We partnered with Goose Island Beer Co. to share Sofie beer-mosa-approriate summer recipes from grilling maestro Paula Disbrowe. We're celebrating Goose Island beer all year long, so stay tuned for more recipes, tips, and stories to come. Blame it on the dream of a languid, laugh-filled Sunday, but more often than not, my brunch menus follow the lead of the adult beverage that I want to serve.
Some Like It Hot
If youâ€™ve never met a pepper you didnâ€™t like, keep reading
Kicking up the heat in everything from chili to burgers is a point of pride for Texans. Our readers’ blistering recipes will be welcome additions to any chile lover’s repertoire.
While working on my latest cookbook—devoted to “any night grilling”—I discovered that sweet Gulf shrimp is one of the most delicious foods to fire on a grill. Most recipes call for skewering shrimp, but I prefer to grill them in a preheated basket (see slideshow) or cast-iron skillet that allows me to work my grill like a range. I pour the marinated shrimp into the basket (an olive oil marinade prevents sticking) then flip, rotate and shake the basket as needed, so they cook evenly.
Muck Rack makes it simple to find people, tweets, or articles that mention any name, keyword, company, hashtag etc. We've compiled this guide to help you make the most of your search.
Selecting a term
Start searching tweets, articles from media outlets, articles mentioned in tweets, journalists'
names, titles and bios with some suggested searches:
Companies or Topics (e.g. iPhone, Microsoft)
Phrases (e.g. "cloud computing") — use quotes to keep the terms together
Twitter handles (e.g. @username) — returns those who have mentioned or replied to
Names (e.g. "David Pogue")
Hashtags (e.g. #sxsw, #london2012)
Bio details (e.g. vegan, Olympics, father)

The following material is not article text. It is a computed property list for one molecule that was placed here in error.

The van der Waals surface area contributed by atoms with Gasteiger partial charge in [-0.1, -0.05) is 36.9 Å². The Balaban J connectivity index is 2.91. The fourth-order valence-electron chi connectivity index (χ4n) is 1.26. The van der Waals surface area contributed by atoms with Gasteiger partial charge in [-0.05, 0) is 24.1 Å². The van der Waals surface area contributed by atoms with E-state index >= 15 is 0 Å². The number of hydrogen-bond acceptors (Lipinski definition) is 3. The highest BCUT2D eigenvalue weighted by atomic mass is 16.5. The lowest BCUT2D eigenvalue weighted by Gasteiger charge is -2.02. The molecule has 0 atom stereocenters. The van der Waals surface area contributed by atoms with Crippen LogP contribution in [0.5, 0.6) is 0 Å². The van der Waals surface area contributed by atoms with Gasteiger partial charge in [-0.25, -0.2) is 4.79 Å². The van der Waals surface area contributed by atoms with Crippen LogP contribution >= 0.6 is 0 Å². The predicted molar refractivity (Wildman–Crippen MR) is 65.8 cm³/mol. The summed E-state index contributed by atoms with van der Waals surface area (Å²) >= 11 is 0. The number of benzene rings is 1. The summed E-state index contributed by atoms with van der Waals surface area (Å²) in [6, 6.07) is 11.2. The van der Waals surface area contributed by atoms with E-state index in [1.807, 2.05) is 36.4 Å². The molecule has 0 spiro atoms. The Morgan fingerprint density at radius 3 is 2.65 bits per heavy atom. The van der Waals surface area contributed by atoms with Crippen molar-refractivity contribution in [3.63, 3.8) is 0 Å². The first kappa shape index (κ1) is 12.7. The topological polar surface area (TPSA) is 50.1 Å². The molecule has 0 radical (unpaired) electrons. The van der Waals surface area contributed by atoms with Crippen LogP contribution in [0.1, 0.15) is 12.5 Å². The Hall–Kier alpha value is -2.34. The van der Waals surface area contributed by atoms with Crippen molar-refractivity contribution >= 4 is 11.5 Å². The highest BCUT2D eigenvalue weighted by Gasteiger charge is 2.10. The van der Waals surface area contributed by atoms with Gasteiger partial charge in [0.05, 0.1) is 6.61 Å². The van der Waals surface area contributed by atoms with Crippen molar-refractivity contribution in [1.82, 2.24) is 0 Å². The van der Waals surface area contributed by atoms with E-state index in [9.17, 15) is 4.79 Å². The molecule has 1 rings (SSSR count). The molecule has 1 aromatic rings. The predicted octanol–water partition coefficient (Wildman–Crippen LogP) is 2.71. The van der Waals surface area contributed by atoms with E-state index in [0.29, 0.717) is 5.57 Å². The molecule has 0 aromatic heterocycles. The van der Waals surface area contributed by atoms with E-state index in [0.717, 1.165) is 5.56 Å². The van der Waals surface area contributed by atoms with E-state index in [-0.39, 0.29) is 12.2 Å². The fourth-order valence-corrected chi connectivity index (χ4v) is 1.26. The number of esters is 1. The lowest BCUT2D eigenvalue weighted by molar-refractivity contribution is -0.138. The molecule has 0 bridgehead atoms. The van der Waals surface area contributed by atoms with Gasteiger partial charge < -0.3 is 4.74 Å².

Muck Rack's Advanced Search allows for many boolean operators.
Find results that mention multiple specified terms, use AND or
+. For example, ensure each result contains both Elon Musk and Mark Zuckerberg by
searching Obama AND Romney or Obama + Romney.
Use the operators OR or , to broaden your search when you'd like either of
multiple terms to appear in results. (This is the default behavior of our search when no operators
are used.) For example, search for democrat OR republican to find results that refer to
Democrats and/or Republicans.
Use NOT or - to subtract results from your search. For
example, searching Disney will yield results about the Walt Disney Company as well as Walt Disney
World Resort. To exclude mentions of Disney World, search for Disney -World or Disney
When using one of these operators with a phrase, enclose it in quotation marks. For example, you can
find results about smartphones excluding Apple's iPhone 4S by searching smartphone -"iPhone
Exact case matching or punctuation
If you're searching for a brand name or keyword that relies on specific punctuation marks or capitalization, you can
find results that match your exact query by adding matchcase: before the keyword you're searching for, like matchcase:E*TRADE .
Use parentheses to separate multiple
boolean phrases. For example, to find journalists talking about having fun in Disney World or
Disneyland, search for ("disney world" OR disneyland) AND fun.
An asterisk can be used to search for any variation of a root word truncated by the asterisk. For example, searching for admin* will return results for administrator, administration, administer, administered, etc.
A near operator is an AND operator where you can control the distance between the words. You can vary the distance the near operation uses by adding a forward slash and number (between 0-99) such as strawberries NEAR/10 "whipped cream", which means the strawberries must exist within 10 words of "whipped cream".